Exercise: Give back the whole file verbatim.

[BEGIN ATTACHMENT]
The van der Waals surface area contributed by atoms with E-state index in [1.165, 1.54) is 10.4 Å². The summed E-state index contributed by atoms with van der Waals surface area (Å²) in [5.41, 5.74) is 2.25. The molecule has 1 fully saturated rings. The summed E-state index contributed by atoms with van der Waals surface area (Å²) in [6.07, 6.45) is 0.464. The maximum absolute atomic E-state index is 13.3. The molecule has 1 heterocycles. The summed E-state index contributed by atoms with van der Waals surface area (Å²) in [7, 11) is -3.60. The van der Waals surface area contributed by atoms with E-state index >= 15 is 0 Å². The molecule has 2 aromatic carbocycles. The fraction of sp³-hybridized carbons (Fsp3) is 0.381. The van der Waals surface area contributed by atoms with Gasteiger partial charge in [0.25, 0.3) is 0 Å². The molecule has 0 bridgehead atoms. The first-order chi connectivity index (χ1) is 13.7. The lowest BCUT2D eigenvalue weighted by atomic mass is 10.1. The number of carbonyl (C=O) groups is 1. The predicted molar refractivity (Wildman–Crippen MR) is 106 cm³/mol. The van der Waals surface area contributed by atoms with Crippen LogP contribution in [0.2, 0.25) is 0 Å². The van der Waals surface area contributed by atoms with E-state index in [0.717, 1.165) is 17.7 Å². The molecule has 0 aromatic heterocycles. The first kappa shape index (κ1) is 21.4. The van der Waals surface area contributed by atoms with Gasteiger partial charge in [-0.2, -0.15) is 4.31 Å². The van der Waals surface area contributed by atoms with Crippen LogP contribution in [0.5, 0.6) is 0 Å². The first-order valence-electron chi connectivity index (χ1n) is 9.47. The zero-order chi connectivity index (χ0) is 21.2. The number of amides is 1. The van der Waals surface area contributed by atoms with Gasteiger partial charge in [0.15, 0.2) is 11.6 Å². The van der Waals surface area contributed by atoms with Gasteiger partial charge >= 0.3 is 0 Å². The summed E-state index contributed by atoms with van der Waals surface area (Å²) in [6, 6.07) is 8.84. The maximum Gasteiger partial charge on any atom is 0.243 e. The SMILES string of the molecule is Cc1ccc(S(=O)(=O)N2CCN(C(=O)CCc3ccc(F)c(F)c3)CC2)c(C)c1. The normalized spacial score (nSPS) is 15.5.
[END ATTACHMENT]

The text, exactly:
The van der Waals surface area contributed by atoms with E-state index in [1.165, 1.54) is 10.4 Å². The summed E-state index contributed by atoms with van der Waals surface area (Å²) in [5.41, 5.74) is 2.25. The molecule has 1 fully saturated rings. The summed E-state index contributed by atoms with van der Waals surface area (Å²) in [6.07, 6.45) is 0.464. The maximum absolute atomic E-state index is 13.3. The molecule has 1 heterocycles. The summed E-state index contributed by atoms with van der Waals surface area (Å²) in [7, 11) is -3.60. The van der Waals surface area contributed by atoms with E-state index >= 15 is 0 Å². The molecule has 2 aromatic carbocycles. The fraction of sp³-hybridized carbons (Fsp3) is 0.381. The van der Waals surface area contributed by atoms with Gasteiger partial charge in [0.25, 0.3) is 0 Å². The molecule has 0 bridgehead atoms. The first-order chi connectivity index (χ1) is 13.7. The lowest BCUT2D eigenvalue weighted by atomic mass is 10.1. The number of carbonyl (C=O) groups is 1. The predicted molar refractivity (Wildman–Crippen MR) is 106 cm³/mol. The van der Waals surface area contributed by atoms with Crippen LogP contribution in [0.2, 0.25) is 0 Å². The van der Waals surface area contributed by atoms with E-state index in [0.717, 1.165) is 17.7 Å². The molecule has 0 aromatic heterocycles. The first kappa shape index (κ1) is 21.4. The van der Waals surface area contributed by atoms with Gasteiger partial charge in [-0.2, -0.15) is 4.31 Å². The van der Waals surface area contributed by atoms with Crippen LogP contribution in [0.5, 0.6) is 0 Å². The first-order valence-electron chi connectivity index (χ1n) is 9.47. The zero-order chi connectivity index (χ0) is 21.2. The number of amides is 1. The van der Waals surface area contributed by atoms with Gasteiger partial charge in [0.15, 0.2) is 11.6 Å². The van der Waals surface area contributed by atoms with Gasteiger partial charge >= 0.3 is 0 Å². The summed E-state index contributed by atoms with van der Waals surface area (Å²) in [6, 6.07) is 8.84. The maximum Gasteiger partial charge on any atom is 0.243 e. The SMILES string of the molecule is Cc1ccc(S(=O)(=O)N2CCN(C(=O)CCc3ccc(F)c(F)c3)CC2)c(C)c1. The normalized spacial score (nSPS) is 15.5.